The other day the audience -- do not lose sight of the fact that this show is deemed by E! to be acceptable for eighth-graders -- was treated to an episode titled "Sexual Healing," with three procedures featured. Calahan, a woman trying to enter the male world, had her breasts amputated. (How that's defined as "sexual healing" is anyone's guess.) A man named Mike had a genital wart removed, an underwhelming procedure that lasts about two minutes, but which also allowed E! to focus on Mike's happy promiscuity. "This is no wakeup call for me! I'm still going to lead a pretty promiscuous lifestyle. I waited a long time to have success!"
Then Sara came to the doctor seeking -- are you ready, all you E! channel kids? -- a labia reduction. More sex talk: She thought her genital malformation might come from her promiscuity, but the doctor assured her it was genetic. But now, visuals! While much of the surgical procedure was blurred or pixilated, the portions of labia removed were proudly displayed on-screen in all their E! glory. And then more sex talk, with Sara's friend joking about putting the excised parts of Sara's genitals in a scrapbook or in a picture frame.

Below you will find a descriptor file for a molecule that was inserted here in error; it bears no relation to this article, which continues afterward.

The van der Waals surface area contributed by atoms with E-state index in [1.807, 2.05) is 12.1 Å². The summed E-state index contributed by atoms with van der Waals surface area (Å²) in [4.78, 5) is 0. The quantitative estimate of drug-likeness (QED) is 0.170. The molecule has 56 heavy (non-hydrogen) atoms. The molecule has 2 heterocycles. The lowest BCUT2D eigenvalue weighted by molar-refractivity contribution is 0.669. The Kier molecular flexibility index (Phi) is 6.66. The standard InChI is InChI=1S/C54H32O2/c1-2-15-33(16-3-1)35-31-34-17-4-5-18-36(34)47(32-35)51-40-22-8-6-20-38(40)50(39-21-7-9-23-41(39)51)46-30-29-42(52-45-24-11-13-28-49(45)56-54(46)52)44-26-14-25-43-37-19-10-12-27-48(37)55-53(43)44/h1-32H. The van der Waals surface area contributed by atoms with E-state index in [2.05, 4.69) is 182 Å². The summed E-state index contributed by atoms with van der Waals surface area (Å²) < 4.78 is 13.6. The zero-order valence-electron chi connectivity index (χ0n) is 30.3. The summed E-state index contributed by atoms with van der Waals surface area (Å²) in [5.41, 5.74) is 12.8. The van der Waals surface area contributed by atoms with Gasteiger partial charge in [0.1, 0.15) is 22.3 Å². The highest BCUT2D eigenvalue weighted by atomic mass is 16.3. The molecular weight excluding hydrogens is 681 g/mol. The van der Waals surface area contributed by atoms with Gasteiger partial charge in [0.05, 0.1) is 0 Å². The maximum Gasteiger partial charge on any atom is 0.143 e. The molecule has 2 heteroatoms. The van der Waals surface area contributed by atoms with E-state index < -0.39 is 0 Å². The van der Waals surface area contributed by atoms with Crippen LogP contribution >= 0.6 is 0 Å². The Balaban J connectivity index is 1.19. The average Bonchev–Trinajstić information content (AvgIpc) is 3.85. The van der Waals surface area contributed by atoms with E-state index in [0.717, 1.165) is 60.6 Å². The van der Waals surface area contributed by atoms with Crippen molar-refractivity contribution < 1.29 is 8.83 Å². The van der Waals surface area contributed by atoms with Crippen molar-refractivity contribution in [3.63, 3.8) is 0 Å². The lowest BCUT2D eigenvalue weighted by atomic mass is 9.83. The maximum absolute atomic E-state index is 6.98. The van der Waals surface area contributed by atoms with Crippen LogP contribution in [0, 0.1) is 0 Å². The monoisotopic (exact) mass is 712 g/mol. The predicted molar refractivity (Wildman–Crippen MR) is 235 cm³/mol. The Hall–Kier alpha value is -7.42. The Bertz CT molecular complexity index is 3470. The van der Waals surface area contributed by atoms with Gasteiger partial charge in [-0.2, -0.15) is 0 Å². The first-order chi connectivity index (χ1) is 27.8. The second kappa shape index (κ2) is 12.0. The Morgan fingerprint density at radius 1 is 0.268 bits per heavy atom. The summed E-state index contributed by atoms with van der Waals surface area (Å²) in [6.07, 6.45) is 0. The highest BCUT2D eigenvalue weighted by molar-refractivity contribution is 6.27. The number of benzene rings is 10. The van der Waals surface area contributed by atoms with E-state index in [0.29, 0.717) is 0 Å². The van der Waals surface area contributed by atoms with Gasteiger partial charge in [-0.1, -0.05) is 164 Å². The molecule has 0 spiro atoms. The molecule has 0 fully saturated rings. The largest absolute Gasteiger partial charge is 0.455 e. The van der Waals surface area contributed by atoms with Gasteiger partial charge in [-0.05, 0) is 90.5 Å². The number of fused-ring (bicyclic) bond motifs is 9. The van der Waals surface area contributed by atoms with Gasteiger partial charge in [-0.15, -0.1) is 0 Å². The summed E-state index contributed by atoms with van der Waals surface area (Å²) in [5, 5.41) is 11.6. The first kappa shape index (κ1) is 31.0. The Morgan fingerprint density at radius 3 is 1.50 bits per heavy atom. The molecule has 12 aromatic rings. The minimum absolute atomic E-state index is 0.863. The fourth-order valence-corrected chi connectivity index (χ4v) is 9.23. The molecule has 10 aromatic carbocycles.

Later in the episode, E! followed Sara to a "pleasure party" (and vibrator sale), showing a lubricant saleswoman telling Sara to "go into the bathroom and rub this on your clitoris ... rub that on your clitoris ... and tell us how you feel."
Earlier, there was a different episode about a couple where both the male and female had malformed genitals: Natalie needed a labia reduction, and Josh struggled with an overly large scrotum. Another scene even featured a former porn actress named Tabitha getting a fashionable new procedure -- anal bleaching. "I'm addicted to anal bleaching!" she declared enthusiastically. I will save you the details of the visuals and the narrative. Just use your imagination, then accept that you're not even close, because your imagination can't match Hollywood's.
What compels anyone at this network, from the CEO to the lowliest of interns, to associate himself with this product? Just how proud of themselves are the sponsors, from Visa to Macy's to Fisher-Price, makers of babies' toys?
This isn't an industry that has lost its mind. It has lost its soul.
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